• The addition of moisture to the gas stream, in combination with a low operating temperature, may require insulating the precipitator to prevent condensation and corrosion.

The capital costs of a scrubber depend, generally, on the following three factors:
  • Volumetric airflow rate
  • Operating pressure
  • Construction
The volumetric airflow rate is the most important factor because the size of the scrubber and its cost are determined by the actual gas volume at the scrubber's inlet.

Operating pressure also affects scrubber efficiency and price. The higher the air volume and/or operating pressure, the greater the plate thickness of the shell must be to prevent buckling of the shell.

The cost of a scrubber can also increase if it is constructed of special materials, such as stainless steel or fiber-reinforced plastics to protect against corrosion or lining the scrubber shell with PVC, rubber, or refractories to protect against erosion.


The capital costs of a cyclone or multiclone are a function of the particulate-removal efficiency, which, in turn, depends on the inlet gas velocity and inlet diameter. Theoretically, the higher the velocity or the smaller the inlet diameter, the greater the efficiency and pressure drop.

The material of construction also affects the cost. For handling highly abrasive dust, the cyclone/multiclone may have to be constructed of abrasion-resistant material or lined with ceramic material. For a highly corrosive gas stream, stainless steel or fiber-reinforced plastic may be necessary.

Fans and Motors

The capital costs of a fan are based on-
  • Construction
  • Class
  • Volume handled
  • Pressure developed
The capital costs of a fan motor are related to-
  • Fan speed
  • Total system pressure
  • Gas volume flow rate
  • Selected motor housing

Although pump prices vary with the design of the pump, they are generally a function of-
  • Pump head developed, ft
  • Pump capacity, gal/min
  • Pump speed, r/min
The selections of revolutions per minute for these pumps should be based on the design flow rate:

Flow rate (gal/min)
Pump (r/min)
   0  -  1,000 3,550
500  -  5,000 1,750
2,000  -  10,000 1,170

Note: Generally, the capital cost of the pump and motor combination varies inversely with the revolutions per minute; however, maintenance costs may be higher as the revolutions per minute increase.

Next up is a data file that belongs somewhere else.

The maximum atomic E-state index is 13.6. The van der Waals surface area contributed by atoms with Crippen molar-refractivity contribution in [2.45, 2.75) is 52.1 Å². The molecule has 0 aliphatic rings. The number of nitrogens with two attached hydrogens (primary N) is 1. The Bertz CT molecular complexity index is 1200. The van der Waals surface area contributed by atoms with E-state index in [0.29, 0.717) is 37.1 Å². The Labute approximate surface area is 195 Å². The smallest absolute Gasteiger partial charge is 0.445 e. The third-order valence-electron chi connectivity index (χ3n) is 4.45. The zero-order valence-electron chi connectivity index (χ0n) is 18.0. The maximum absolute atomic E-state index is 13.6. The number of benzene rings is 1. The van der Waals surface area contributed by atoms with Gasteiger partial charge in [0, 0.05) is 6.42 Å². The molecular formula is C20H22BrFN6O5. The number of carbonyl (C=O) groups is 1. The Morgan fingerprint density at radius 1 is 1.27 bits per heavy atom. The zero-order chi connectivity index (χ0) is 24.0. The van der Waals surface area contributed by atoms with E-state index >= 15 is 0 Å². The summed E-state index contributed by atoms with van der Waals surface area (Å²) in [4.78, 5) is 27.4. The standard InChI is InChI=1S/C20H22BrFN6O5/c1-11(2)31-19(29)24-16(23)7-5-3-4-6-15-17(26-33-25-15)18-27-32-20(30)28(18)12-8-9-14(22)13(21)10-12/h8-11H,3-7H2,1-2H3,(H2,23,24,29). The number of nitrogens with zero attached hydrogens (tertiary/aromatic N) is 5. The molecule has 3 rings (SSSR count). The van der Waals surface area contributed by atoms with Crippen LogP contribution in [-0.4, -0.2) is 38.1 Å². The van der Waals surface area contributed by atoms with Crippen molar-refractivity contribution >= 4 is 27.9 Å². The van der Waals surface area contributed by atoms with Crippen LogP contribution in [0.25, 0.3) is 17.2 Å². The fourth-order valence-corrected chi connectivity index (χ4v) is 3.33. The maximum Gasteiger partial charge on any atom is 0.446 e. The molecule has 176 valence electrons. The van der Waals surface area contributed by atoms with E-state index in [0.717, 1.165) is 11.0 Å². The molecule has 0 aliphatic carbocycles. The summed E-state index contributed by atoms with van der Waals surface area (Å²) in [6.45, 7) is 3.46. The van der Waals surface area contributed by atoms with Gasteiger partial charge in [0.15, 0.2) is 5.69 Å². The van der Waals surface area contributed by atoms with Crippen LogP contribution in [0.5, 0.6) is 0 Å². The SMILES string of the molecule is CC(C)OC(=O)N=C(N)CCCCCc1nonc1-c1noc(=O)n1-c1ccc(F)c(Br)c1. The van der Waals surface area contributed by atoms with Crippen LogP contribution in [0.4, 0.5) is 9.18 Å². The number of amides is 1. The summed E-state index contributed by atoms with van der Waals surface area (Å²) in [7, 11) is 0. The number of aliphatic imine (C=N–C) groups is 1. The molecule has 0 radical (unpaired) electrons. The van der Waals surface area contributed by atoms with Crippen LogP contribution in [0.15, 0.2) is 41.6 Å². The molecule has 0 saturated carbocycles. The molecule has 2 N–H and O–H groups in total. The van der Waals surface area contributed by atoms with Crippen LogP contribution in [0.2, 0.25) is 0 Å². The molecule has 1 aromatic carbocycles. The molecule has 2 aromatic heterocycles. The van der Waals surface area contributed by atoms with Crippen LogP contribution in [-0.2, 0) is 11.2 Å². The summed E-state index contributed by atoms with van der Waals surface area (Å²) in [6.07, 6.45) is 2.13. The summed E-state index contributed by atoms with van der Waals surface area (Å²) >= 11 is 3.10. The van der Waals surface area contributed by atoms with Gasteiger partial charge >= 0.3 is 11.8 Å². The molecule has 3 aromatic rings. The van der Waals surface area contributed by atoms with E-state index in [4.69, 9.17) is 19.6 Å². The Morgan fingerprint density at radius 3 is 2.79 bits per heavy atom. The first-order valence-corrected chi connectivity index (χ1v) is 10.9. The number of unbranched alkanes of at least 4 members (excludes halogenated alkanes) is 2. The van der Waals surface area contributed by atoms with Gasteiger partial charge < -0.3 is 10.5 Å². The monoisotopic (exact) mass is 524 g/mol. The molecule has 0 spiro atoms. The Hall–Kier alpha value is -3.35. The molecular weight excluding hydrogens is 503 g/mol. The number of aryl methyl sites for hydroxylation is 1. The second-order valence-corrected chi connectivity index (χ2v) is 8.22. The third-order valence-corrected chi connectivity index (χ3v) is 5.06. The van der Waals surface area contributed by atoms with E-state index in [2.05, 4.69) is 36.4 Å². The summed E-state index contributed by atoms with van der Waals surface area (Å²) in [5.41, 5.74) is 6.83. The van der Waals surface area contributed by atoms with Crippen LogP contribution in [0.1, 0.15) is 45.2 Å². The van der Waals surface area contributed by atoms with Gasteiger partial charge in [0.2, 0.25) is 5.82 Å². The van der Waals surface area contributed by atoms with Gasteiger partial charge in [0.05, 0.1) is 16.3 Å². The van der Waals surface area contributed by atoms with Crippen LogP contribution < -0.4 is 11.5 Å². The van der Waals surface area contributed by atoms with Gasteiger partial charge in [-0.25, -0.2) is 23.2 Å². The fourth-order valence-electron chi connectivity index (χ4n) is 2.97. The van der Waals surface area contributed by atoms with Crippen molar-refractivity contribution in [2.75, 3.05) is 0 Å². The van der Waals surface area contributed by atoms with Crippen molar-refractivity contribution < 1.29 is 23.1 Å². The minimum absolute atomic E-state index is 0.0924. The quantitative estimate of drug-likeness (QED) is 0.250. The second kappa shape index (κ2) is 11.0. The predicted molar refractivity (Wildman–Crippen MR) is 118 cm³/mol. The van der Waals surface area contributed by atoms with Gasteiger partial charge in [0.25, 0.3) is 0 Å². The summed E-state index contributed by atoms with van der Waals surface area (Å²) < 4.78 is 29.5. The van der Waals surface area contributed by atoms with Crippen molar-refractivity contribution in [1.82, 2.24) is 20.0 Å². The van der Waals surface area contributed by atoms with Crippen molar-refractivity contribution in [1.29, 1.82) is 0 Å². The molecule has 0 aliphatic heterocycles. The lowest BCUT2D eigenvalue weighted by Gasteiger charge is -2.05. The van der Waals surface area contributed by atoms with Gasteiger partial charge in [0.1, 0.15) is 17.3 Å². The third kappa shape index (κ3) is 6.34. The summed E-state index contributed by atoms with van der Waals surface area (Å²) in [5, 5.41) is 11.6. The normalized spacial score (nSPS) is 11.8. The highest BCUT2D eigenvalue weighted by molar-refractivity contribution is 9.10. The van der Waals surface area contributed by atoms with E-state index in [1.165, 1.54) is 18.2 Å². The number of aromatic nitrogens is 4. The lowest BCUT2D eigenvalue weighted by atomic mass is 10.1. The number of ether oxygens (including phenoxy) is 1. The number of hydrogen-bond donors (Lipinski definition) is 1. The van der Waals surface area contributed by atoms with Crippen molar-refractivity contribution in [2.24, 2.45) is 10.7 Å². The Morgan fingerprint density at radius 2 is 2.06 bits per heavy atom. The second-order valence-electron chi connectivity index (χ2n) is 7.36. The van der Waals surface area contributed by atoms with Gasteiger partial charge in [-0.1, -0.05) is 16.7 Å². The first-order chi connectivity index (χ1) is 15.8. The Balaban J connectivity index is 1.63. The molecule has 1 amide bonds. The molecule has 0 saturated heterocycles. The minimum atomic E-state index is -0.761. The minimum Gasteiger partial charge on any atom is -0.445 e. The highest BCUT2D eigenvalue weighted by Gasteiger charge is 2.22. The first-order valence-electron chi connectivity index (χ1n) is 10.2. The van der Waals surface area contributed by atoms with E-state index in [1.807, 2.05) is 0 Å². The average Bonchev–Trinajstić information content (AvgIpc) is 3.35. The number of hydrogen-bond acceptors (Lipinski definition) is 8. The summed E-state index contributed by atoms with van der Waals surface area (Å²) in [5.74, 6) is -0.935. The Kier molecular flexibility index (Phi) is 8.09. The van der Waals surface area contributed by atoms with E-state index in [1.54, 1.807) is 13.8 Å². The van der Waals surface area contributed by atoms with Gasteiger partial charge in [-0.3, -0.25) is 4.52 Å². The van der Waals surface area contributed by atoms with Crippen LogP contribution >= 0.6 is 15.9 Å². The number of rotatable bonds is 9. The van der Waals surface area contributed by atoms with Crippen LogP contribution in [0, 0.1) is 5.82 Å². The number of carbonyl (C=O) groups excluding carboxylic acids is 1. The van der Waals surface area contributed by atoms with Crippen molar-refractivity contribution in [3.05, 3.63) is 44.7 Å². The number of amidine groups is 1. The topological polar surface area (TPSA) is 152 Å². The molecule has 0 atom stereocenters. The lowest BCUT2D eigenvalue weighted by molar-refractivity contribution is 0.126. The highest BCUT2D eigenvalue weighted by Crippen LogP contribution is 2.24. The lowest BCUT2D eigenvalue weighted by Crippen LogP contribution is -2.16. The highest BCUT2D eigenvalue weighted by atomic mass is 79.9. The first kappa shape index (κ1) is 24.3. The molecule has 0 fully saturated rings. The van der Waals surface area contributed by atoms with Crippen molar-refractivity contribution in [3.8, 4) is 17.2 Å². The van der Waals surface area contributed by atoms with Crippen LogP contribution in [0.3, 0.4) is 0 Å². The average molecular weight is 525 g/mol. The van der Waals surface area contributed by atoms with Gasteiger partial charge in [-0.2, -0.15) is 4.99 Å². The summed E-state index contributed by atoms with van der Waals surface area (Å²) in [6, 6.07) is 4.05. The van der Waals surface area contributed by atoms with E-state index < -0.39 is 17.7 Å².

Operating and Maintenance Costs

Operating and maintenance costs consist of direct expenses of labor and materials for operating and maintenance, the cost of replacement parts, utility costs, and waste disposal costs. They may also include indirect costs of overhead, taxes, insurance, general administration, and capital recovery charges. However, only direct costs are discussed here.

Operating Costs

Operating costs include-
  • Direct labor and materials
  • Utilities
Direct Labor and Material Costs- Labor and materials costs for operation and maintenance of dust control systems vary substantially among plants due to factors such as the degree of automation, equipment age, and operating periods. Generally speaking, labor costs can be reduced by increased system automation.

For small- to medium-size systems with an installed cost of approximately $100,000 or less, the total cost of maintenance is approximately 5% of the installed cost.

Estimated Labor Hours per Shift Guidelines for Parts and Equipment Life
Control Device
Operating Labor (man-hours/shift)
Maintenance Labor (man-hours/shift)

Average (years)
High (years)
Cyclone 0.5-2 1-2     Materials and Parts Life
Fabric filters/baghouses 2-4 1-2     Filter bags 0.3 1.5 5
Electrostatic Precipitators 0.5-2 0.5-1     Spray nozzles 0.01 0.5-1.5 2-3
Scrubbers 2-8 1-2     Equipment Life
Water spray system/wet dust suppression system 2-4 1-2     Cyclone 5 20 40
          Fabric filters 5 20 40
          Electrostatic percipitators 5 20 40
          Venturi scrubbers 5 10 20
Notes: Notes:
  • Estimates are based on large plants operating three shifts per day for 365 days. For smaller plants expected to operate one shift per day, 5 days per week, 50 weeks per year, the labor hours/shift will be higher.
  • The guidelines for average life represent a process operating continuously with three shifts per day, 5-7 days per week, 52 weeks per year.
  • Estimates are only for performing preventive maintenance.
  • The guidelines for low life are based on a continuous process, handling moderate- to high-temperature gas streams, with a high concentration of corrosive or abrasive dusts.
  • Where periodic replacement of major parts are required, such as replacement of filter bags in a baghouse or replacement of spray nozzles in a wet dust suppression system, the labor cost of replacement will be at least equal to the material cost of replacement parts.